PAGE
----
Gas Taxes

Who Wants a Big Gas Tax Hike?

Some people are pushing Trump to fund his infrastructure dreams with a 140 percent increase in the federal gas tax.


Gas money
Christian Delbert/

As the Trump administration prepares its plan on how to deliver the $1 trillion infrastructure investment that it keeps promising, some voices are calling for a steep hike in the federal gas tax.

On Thursday the Chamber of Commerce unveiled its set of infrastructure policy priorities. It included a whopping 140 percent increase in the federal gas tax, from 18.4 cents per gallon to 43.4 cents per gallon. The Chamber estimates that this will bring in an additional $394 billion in revenue over the next decade.

"It's the simplest, fairest, and most effective way to raise the money we need for roads, bridges, and transit," the group's president, Tom Donahue, said in a speech yesterday. "Our leaders need to stop hiding behind the fallacy that this can't be done and just go do it."

Long been a priority of American businesses interests, a higher gas tax has also attracted a good deal of center-left support. The New York Times editorial board has endorsed an increase. So have the ranking Democratic members of the House and Senate Committees dealing with infrastructure spending. Donald Trump himself has expressed his openness to the idea.

The federal gas tax was last raised in 1993. Proponents claim that failing to increase it has left the roads crumbling and the Highway Trust Fund underfunded.

They're wrong, says Baruch Feigenbaum, a transportation policy expert at the Reason Foundation (the nonprofit that publishes this website). The quality of road infrastructure "often has to do more with management and priorities rather than it does with funding," Feigenbaum says.

On the state level, he notes, there is little correlation between high gas taxes and high-quality, well-maintained roads.

That is most obvious in the state of California, which has both high gas taxes and terrible roads. Bureau of Transportation Statistics data from 2013 found that only about 15 percent of the state's highways were in good condition, as measured by the International Roughness Index; a full 40 percent were in poor condition. Meanwhile, California was levying 48.7 cents in taxes on every gallon of gas sold in the state.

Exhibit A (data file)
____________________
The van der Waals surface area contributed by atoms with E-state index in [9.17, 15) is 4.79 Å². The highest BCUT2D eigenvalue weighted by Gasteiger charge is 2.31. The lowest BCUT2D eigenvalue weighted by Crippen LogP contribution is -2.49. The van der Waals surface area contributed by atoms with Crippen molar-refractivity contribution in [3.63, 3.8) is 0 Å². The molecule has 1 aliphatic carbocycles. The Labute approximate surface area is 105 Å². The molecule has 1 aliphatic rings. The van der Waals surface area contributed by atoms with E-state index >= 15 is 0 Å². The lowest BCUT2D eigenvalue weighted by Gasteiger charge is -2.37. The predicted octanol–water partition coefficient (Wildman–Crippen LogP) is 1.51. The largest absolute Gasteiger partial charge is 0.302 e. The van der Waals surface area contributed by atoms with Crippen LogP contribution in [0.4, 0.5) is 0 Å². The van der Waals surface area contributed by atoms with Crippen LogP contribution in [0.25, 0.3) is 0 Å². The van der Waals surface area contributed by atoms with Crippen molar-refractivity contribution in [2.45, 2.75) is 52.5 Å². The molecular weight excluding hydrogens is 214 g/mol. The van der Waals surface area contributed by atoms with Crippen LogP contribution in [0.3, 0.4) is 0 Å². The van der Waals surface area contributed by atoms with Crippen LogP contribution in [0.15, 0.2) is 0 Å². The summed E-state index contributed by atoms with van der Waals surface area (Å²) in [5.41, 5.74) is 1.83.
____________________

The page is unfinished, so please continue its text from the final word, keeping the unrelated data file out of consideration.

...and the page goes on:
Georgia, by comparison, was adding only 28.5 cents in taxes to every gallon of gas in 2013, and yet it was able to keep 54 percent of its roads in good condition. Only 12 percent were in poor condition.

Georgia "has very good roads of high quality because that is where they spend their resources," Feigenbaum says. "California has crappy roads because they spend their money somewhere else." California's latest gas tax hike saw hundreds of millions of dollars siphoned off to pay for high-speed rail, local transit, and recreational trails.

The federal Highway Trust Fund—where the gas tax is deposited—has a similar problem of spending on local transit and other non-road-related projects, undercutting the argument that it is simply a user fee paid by drivers.

Some 15 percent of the federal gas tax is deposited straight into the Highway Trust Fund's Mass Transit Account, which disburses money for local bus, light rail, and other mass transit services. Another $850 million or so of the trust fund is diverted to the Transportation Alternatives Fund, which goes to beautifying streets and building recreational trails.

"Do you really want to increase taxes when you have this waste going on?" Feigenbaum asks.

On top of this, continual improvements in fuel efficiency and the potential growth in electric vehicles are making the gas tax an increasingly obsolete way to fund and finance new infrastructure improvements.

"I like to describe it as a rock star on their farewell tour," he says. "It's getting old, it's not going to be around forever, and we have to come up with a solution." Feigenbaum suggests that Congress make greater use mileage-based user fees, and that it rely more on the private sector for infrastructure improvements.

Trump's infrastructure plan will reportedly rely on $200 billion in direct government funding to attract another $800 billion in private capital. That $200 billion will have to come from somewhere. Congress can listen to people like Feigenbaum, or it can compel Americans to shell out a lot more when they fill up their tanks.